It was nearing the second hour I’d been standing in line. I was one of the lucky people who had a spot indoors. It was one of those frigid days nobody wants by the time March rolls around, but you aren’t surprised when it does because we’re in Michigan. I had already done my fair share of people watching (concerts are the best place to do this. Wal-Mart is the second runner up.) There were three very tall, average-looking men standing in front of me who couldn’t have been older than 25. From what I could hear they drove in from New York just to attend this concert. They seemed like nice enough men, would be pretty decent body guards, but I really hoped they wouldn’t be standing in front of me. I was caught by surprise when a security guard shouted that the gates were about to open, and that everyone with floor tickets would have to find the table with wristbands before they could go into the pit. No sooner had he finished his sentence that the gates open and people started running.
I had been to the Palace of Auburn Hills before, but this was my first concert at the arena. I hadn’t expected that people would start running, nor did I have any idea where they were running to, but I decided in the moment that the safest bet was to follow the three large men that had been standing in front of me. Even if they didn’t know where they were going they would definitely keep people from trampling me to death. They did know where they were going, though, because they led me to a large table set up in the middle of the walkway. I sheepishly handed my ticket over to the woman standing behind the table and in return she gave me a two-page piece of paper. She must have noticed the confused look I had because she laughed and said “it’s a waiver, dear, you’re in the pit and anything could happen.” If I wasn’t nervous before, this is where they set in. I had been to Warped tour before and I swore that was the last time I’d ever get stuck in any crazy pits. I assumed I wouldn’t have that issue at a Muse concert, but signing off the waiver and getting my wristband made me doubt my decision to get floor tickets.
By the time I made it down to the floor it was pretty tightly packed despite the concert not starting for another two hours. I managed to weave my way across the floor to the right side of the stage but once I got there I had nowhere to go. I stood off to the side by myself trying to think of the best way to get to the barrier. A sudden hand on my shoulder snapped me away from my scheming. “Hey, you’re the girl that was behind us the whole time in line, right? My group has some room on the barrier and you could totally fit…unless you want to stay in the middle of the pit.” I was so caught off guard that I couldn’t think of any response other than a massive grin and a squeaky “thanks.” I followed him to the front of the crowd and claimed my spot next to him on the barrier. It was the happiest I had been in a long time and the concert hadn’t even begun.
“So, why are you a Muse fan?” he asked, catching me off guard for what seemed like the billionth time that night. Many people would probably answer “because I like their music” or “because Matt, Dom and Chris are really attractive.”Both of which are extremely accurate but neither are the main reason I’m a fan. I knew the answer to this question was going to take a while, and from my hesitation I’m sure he realized this, too.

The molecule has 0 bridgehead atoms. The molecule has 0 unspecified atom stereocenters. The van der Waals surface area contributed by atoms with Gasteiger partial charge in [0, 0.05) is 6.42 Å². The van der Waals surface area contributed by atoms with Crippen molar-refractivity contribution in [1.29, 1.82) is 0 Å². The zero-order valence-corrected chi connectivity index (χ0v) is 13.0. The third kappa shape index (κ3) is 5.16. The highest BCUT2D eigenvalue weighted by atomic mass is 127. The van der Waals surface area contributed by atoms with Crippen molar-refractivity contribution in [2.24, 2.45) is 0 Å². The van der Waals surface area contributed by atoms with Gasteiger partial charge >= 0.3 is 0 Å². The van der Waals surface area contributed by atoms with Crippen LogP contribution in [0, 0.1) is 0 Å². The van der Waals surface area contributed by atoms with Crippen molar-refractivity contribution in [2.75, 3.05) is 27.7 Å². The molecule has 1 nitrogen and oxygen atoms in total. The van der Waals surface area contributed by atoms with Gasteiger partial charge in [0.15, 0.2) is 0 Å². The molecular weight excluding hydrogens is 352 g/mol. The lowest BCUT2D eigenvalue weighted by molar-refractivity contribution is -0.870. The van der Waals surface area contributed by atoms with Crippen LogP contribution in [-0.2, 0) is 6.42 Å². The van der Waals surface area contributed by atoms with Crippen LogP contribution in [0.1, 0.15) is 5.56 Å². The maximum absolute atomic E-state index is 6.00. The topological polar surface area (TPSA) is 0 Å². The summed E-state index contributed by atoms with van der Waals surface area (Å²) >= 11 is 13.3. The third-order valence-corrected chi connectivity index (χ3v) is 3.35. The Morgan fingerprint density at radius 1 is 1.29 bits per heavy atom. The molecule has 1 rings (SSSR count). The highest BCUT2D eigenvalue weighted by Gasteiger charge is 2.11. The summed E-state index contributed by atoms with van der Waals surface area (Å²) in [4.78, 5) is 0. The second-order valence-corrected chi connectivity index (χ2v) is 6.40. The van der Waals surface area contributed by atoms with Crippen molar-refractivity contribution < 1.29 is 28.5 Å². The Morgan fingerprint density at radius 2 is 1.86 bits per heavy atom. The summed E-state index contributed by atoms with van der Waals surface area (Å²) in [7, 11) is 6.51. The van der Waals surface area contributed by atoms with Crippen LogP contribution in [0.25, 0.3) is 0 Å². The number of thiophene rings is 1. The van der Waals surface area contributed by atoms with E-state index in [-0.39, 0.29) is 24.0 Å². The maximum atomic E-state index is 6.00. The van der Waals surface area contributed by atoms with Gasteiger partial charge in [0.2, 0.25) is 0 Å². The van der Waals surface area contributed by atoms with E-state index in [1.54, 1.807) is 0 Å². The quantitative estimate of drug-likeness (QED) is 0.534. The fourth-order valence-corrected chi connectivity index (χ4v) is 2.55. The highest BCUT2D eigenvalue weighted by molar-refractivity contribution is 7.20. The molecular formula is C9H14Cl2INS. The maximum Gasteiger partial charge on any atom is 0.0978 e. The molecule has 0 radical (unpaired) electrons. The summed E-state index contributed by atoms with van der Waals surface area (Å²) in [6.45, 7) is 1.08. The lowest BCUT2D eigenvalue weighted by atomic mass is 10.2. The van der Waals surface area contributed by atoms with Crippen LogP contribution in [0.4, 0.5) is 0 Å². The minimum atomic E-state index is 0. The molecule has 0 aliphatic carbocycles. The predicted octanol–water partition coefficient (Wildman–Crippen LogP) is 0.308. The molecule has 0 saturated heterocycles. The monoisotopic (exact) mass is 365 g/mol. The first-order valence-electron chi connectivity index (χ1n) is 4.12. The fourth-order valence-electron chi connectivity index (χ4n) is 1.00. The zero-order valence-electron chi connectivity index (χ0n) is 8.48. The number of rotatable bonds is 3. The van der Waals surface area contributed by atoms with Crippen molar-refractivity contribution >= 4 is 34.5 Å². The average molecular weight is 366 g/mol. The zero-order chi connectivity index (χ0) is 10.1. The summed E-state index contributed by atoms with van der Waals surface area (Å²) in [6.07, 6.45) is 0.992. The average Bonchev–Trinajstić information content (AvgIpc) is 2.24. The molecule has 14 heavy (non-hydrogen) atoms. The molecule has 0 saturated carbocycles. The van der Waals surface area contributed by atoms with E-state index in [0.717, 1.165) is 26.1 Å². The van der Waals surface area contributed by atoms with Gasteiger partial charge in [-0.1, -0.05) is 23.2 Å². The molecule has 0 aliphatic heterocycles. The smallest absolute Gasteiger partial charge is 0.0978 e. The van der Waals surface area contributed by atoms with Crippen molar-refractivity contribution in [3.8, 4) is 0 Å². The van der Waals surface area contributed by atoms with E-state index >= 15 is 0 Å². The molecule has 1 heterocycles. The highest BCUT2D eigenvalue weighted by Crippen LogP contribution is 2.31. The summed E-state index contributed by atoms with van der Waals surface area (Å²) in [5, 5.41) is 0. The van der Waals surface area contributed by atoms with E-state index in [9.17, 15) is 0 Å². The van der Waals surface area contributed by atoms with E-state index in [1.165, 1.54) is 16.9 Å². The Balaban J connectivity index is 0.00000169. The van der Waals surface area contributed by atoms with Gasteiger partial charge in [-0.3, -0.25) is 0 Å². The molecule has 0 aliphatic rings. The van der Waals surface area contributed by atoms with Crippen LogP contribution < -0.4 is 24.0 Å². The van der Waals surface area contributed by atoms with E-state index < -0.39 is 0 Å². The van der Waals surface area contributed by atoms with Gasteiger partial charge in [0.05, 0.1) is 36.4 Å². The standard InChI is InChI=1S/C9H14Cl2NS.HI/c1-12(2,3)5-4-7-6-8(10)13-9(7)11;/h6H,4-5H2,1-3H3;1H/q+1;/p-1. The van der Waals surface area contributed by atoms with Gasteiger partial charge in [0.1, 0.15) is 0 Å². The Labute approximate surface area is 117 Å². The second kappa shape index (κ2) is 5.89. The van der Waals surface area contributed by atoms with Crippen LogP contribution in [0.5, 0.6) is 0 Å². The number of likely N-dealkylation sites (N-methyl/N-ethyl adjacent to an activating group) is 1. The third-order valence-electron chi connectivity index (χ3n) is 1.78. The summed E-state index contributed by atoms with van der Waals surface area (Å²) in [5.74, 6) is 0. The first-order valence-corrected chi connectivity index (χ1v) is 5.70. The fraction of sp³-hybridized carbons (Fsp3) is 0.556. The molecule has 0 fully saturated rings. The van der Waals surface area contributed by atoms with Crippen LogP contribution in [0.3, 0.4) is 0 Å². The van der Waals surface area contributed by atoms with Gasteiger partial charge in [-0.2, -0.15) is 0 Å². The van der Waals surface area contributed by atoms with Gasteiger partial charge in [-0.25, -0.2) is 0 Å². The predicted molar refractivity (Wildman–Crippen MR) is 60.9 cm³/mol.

If you would have told me more than five years ago that a band consisting of three British men in their mid-thirties would be one of the most important and influential things in my life I would have laughed in disbelief and thought you were somewhat crazy. Nobody can feel so strongly or attached to people that just make music and don’t even know you exist, right? I would have been very, very wrong. You see, when you go through difficult things in life you tend to become attached to the person or thing that helps get you through them.
I started listening to Muse after escaping an abusive relationship, and while I did have people helping me through the repercussions, the music Muse created was the only constant I had. This was the first band I’d found that had a song catering to any emotion I was possibly feeling at any given time and the first band that I could relate to. Whenever I was depressed, angry, or in the middle of an anxiety attack all I needed to do was turn on a Muse album and it was able to calm me down. They were also the band that cured my loneliness. I’ve always been a quirky person, with a love for conspiracy theories and deep space exploration, neither of which are ideal when searching for friends with mutual interests. There were three British men that shared these mutual interests with me, though, so when I was lonely I’d watch interviews. Sometimes they’d make me laugh, sometimes they’d make me cry, but they were always there to cure my loneliness and make me feel less ashamed of my interests.
I was snapped out of my thought process when the lights dimmed and the band went on stage. Hands holding cameras and cell phones shot up and everyone went crazy. They began playing their song “Invincible” (the song that bears the most meaning to me because of the moving lyrics) and I felt like I had run into a brick wall. I instantly began crying. With tears streaming down my face I looked behind me and saw I wasn’t the only one with tears in my eyes and that’s when it hit me.
Being in the front of the crowd, surrounded by thousands people, I realized that I wasn’t alone in my strong feelings towards them (read: obsession). I realized that they mean much more than that to many others. I realized that sometimes, three British men and the music they create can make more of an impact on your life than they, or you, know. I turned to the man standing next to me and said “I’m a fan because they saved my life.” He looked at me, tears in his eyes, too, and nodded. I knew he understood.